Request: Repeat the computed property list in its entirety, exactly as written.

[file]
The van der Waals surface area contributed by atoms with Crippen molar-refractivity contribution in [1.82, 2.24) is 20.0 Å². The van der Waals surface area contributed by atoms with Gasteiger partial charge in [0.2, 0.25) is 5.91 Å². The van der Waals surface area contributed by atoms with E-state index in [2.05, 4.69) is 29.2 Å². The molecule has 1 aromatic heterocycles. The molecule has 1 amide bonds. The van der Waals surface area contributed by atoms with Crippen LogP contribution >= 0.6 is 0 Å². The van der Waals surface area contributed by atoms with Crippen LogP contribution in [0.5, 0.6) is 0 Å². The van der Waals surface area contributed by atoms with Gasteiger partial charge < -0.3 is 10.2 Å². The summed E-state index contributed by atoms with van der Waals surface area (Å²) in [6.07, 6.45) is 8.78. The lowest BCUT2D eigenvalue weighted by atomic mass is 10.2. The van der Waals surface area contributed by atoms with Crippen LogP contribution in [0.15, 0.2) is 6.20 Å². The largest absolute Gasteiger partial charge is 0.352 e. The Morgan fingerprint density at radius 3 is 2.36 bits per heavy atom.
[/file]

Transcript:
The van der Waals surface area contributed by atoms with Crippen molar-refractivity contribution in [1.82, 2.24) is 20.0 Å². The van der Waals surface area contributed by atoms with Gasteiger partial charge in [0.2, 0.25) is 5.91 Å². The van der Waals surface area contributed by atoms with E-state index in [2.05, 4.69) is 29.2 Å². The molecule has 1 aromatic heterocycles. The molecule has 1 amide bonds. The van der Waals surface area contributed by atoms with Crippen LogP contribution >= 0.6 is 0 Å². The van der Waals surface area contributed by atoms with Crippen LogP contribution in [0.5, 0.6) is 0 Å². The van der Waals surface area contributed by atoms with Gasteiger partial charge < -0.3 is 10.2 Å². The summed E-state index contributed by atoms with van der Waals surface area (Å²) in [6.07, 6.45) is 8.78. The lowest BCUT2D eigenvalue weighted by atomic mass is 10.2. The van der Waals surface area contributed by atoms with Crippen LogP contribution in [0.15, 0.2) is 6.20 Å². The largest absolute Gasteiger partial charge is 0.352 e. The Morgan fingerprint density at radius 3 is 2.36 bits per heavy atom.